One major goal of decentralized trials, regardless of the pandemic context, is to increase the diversity and representativeness of participants, including through expanded accessibility and increased geographic reach. In their systematic literature review, Miyata, Tafuto, and Jose identified 12 studies reporting on the the influence of decentralized approaches on recruitment, retention, diversity, and reach [Reference Miyata, Tafuto and Jose3]. Experience consistently shows that decentralized approaches improved all domains in the identified studies. Fahey et al. delved into recruitment methods for decentralized trials and argued that they may not always achieve the sociodemographic reach expected, but that a small unconditional monetary gift provided at the time of recruitment can increase recruitment efficiency at low overall cost [Reference Fahey, Dahne, Chen, Smith, Wahlquist and Carpenter4]. Hanley et al., reporting the experience of National Center for Advancing Translational Sciences (NCATS)’ Trial Innovation Network, also suggest caution in assuming that decentralized trials have solved the problems of diversity in recruitment and retention – at least in their current incarnation – calling for more research on this topic [Reference Hanley, Bernard and Wilkins5]. To understand barriers to successful diverse and representative recruitment, it is critical to hear from potential participants in relevant communities. Hamm et al. describe stakeholder engagement activities conducted for a decentralized trial, with the work done in a decentralized manner [Reference Hamm, Arnold and Denson6].

While Hanley et al. and ACTIV-6 describe the potential for geographic diversity and reach, it is recognized that scaling geographic reach may be limited by differences in state-level policies and practices. Zawada et al., report a framework to address this barrier, although it is clear much work is needed to overcome the “nonuniform policy landscapes that modulate the scope and scale of DCTs on a state-by-state basis in the United States” [Reference Zawada, Ruff, Sklar and Demaerschalk7].

Innovations and deployment at scale

A number of decentralized trial innovations and deployments are also described in this issue. For example, Dulko et al. describe the creation of a toolset that can be used to deploy a decentralized trial, which they refer to as a “clinical-trial-in-a-box” [Reference Dulko, Kwong, Palm, Trinquart and Selker8]. Similarly, Cafaro et al. describe their approach to conducting a single center trial in a decentralized manner, and through their report are making public the tools they developed to support trial activities [Reference Cafaro, LaRiccia and Bandomer9]. Two large, decentralized trials, COVID-OUT and ACTIV-6, have provided critical evidence about the effectiveness of repurposed medications in keeping patients with SARS-CoV-2 infection out of the hospital and helping them feel better faster [Reference Avula, Kakach and Tignanelli10]. Both demonstrate the capacity for decentralized trials to reach every state of the US, and to be deployed internationally. Of course, decentralized methods are not restricted to testing treatments. Soni et al. describe how they were able to enroll a large population using a digital, siteless approach to generate regulatory-quality data on the performance of rapid antigen tests for SARS-CoV-2 [Reference Soni, Herbert and Pretz11].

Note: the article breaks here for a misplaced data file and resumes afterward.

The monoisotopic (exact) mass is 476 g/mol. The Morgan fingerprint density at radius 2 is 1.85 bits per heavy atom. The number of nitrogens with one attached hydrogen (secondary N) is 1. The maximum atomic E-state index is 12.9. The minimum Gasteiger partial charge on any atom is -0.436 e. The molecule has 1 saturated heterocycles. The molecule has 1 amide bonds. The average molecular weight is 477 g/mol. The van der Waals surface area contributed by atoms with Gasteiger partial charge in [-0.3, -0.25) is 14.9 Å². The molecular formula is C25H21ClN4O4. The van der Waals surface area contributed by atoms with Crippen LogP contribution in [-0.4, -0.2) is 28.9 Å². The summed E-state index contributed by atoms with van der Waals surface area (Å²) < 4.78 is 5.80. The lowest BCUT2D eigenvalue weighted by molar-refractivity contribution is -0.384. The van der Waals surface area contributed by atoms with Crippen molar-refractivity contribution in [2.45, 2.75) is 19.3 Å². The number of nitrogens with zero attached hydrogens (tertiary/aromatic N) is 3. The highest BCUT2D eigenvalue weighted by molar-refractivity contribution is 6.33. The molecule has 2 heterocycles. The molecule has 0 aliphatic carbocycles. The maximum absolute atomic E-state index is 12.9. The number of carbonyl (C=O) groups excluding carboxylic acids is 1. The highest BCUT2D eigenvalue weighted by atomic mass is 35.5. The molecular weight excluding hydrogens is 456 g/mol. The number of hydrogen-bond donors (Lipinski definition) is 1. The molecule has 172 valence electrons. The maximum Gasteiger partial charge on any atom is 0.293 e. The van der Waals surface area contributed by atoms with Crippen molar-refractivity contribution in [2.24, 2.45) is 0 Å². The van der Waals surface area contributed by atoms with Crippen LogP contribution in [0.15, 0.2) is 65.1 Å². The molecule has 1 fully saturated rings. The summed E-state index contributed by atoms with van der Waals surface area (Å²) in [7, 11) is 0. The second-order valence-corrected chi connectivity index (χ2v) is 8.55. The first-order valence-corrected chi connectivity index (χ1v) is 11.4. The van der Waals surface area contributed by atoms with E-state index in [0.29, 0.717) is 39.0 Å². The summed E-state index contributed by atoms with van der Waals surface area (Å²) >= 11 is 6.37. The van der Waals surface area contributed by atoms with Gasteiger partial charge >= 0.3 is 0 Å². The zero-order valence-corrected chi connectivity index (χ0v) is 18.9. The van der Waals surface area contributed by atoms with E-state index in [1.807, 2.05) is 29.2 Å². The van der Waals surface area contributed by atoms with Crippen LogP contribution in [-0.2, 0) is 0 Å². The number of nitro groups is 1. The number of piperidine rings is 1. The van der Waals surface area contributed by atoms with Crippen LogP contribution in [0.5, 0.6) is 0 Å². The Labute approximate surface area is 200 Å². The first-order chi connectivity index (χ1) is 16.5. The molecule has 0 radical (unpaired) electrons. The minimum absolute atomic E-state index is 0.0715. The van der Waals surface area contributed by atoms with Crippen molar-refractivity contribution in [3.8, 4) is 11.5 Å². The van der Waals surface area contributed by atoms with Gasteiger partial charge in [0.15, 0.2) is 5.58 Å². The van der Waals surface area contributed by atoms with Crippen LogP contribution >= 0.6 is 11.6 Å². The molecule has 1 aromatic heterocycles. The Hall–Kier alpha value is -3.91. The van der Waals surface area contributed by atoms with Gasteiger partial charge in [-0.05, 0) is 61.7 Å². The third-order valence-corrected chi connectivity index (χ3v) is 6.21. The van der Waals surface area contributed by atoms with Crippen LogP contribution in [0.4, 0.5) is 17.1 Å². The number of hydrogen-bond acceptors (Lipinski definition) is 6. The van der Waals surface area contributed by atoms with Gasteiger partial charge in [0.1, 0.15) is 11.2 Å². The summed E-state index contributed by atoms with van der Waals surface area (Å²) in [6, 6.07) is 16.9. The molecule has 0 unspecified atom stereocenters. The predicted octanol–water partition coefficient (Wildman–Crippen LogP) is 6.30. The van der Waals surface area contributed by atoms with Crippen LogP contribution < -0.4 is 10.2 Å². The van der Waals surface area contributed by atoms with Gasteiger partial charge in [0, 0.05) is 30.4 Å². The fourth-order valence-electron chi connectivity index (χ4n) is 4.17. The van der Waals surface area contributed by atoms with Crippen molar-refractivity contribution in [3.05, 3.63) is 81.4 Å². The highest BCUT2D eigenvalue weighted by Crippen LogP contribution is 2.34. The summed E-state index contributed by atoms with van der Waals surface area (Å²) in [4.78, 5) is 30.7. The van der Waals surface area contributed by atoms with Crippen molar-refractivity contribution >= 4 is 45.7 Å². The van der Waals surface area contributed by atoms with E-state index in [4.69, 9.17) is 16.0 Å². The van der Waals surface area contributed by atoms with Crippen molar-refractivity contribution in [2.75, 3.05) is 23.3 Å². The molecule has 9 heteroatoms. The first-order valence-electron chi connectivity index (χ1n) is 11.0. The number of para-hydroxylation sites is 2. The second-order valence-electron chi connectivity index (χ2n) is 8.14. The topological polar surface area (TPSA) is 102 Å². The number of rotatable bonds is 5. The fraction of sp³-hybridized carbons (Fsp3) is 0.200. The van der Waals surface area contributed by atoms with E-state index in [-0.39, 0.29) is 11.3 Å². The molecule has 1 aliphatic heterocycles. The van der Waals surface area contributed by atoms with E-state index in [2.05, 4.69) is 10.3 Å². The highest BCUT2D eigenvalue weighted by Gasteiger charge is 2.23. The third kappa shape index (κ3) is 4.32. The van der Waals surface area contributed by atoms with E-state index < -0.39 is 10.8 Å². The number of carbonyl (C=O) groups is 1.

Leveraging the acceptability of telemedicine for clinical care, a literature review by Cummins et al. notes the power of this technology for clinical research and summarizes its many uses [Reference Cummins, Soni and Ivanova12]. In another study reported in this issue, Cummins et al. describe the breadth of technologies now being incorporated into clinical research to support decentralization, including centralized regulatory management, electronic signatures and consent, online payment systems, electronically delivered patient-reported outcome measures, wearables, and even home health nursing portals [Reference Cummins, Burr and Young13]. As innovations needed to bring the research to participants rather than the other way around continue to evolve, it will be important to evaluate whether they are achieving the intended goal of diverse, representative trial participants and trials available to all.

Realizing the promise

The expectation is that decentralized trials are less resource-intensive and expand access to clinical trials by lowering barriers to engagement, recruitment, and retention. This is made possible by decreasing complexity, limiting or eliminating the need for participants to travel to sites, and limiting high-touch study interactions. The expanded access to clinical trials is expected to benefit the general population, increasing access to therapies that may not otherwise be available. In lowering barriers to study participation, opportunities for research engagement should be available to a wider community, increasing the diversity of the study population. Study outcomes that can be reliably collected in a remote trial and accepted by regulatory authorities are emerging, supported by newly available draft guidance from the FDA [14].